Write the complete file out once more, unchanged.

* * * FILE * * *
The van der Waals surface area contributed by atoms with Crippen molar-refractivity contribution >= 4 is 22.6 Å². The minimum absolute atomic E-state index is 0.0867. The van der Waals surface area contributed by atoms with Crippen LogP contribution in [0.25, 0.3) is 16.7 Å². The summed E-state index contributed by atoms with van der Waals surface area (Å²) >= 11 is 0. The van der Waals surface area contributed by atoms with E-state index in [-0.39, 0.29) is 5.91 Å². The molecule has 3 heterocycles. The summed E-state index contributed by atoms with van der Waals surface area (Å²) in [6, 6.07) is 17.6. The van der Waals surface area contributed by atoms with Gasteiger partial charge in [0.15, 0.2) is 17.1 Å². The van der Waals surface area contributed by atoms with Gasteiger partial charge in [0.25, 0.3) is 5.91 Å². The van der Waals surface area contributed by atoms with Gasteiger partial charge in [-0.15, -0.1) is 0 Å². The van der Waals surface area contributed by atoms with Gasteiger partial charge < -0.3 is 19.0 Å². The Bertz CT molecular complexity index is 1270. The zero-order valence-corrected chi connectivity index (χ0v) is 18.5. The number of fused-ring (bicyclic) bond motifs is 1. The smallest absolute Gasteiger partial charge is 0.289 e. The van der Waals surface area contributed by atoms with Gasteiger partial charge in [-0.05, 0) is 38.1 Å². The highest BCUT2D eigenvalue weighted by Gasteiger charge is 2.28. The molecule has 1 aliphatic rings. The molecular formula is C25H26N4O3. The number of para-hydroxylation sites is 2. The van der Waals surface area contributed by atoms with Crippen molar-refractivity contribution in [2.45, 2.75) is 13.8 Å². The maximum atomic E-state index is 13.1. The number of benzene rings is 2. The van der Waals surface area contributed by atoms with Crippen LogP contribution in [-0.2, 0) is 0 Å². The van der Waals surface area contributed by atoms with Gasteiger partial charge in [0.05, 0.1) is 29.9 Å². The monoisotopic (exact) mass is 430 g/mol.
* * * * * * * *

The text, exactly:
The van der Waals surface area contributed by atoms with Crippen molar-refractivity contribution >= 4 is 22.6 Å². The minimum absolute atomic E-state index is 0.0867. The van der Waals surface area contributed by atoms with Crippen LogP contribution in [0.25, 0.3) is 16.7 Å². The summed E-state index contributed by atoms with van der Waals surface area (Å²) >= 11 is 0. The van der Waals surface area contributed by atoms with E-state index in [-0.39, 0.29) is 5.91 Å². The molecule has 3 heterocycles. The summed E-state index contributed by atoms with van der Waals surface area (Å²) in [6, 6.07) is 17.6. The van der Waals surface area contributed by atoms with Gasteiger partial charge in [0.15, 0.2) is 17.1 Å². The van der Waals surface area contributed by atoms with Gasteiger partial charge in [0.25, 0.3) is 5.91 Å². The van der Waals surface area contributed by atoms with Gasteiger partial charge in [-0.15, -0.1) is 0 Å². The van der Waals surface area contributed by atoms with Gasteiger partial charge < -0.3 is 19.0 Å². The Bertz CT molecular complexity index is 1270. The zero-order valence-corrected chi connectivity index (χ0v) is 18.5. The number of fused-ring (bicyclic) bond motifs is 1. The smallest absolute Gasteiger partial charge is 0.289 e. The van der Waals surface area contributed by atoms with Gasteiger partial charge in [-0.05, 0) is 38.1 Å². The highest BCUT2D eigenvalue weighted by Gasteiger charge is 2.28. The molecule has 1 aliphatic rings. The molecular formula is C25H26N4O3. The number of para-hydroxylation sites is 2. The van der Waals surface area contributed by atoms with Crippen molar-refractivity contribution in [2.45, 2.75) is 13.8 Å². The maximum atomic E-state index is 13.1. The number of benzene rings is 2. The van der Waals surface area contributed by atoms with Crippen LogP contribution in [-0.2, 0) is 0 Å². The van der Waals surface area contributed by atoms with Gasteiger partial charge in [0.05, 0.1) is 29.9 Å². The monoisotopic (exact) mass is 430 g/mol.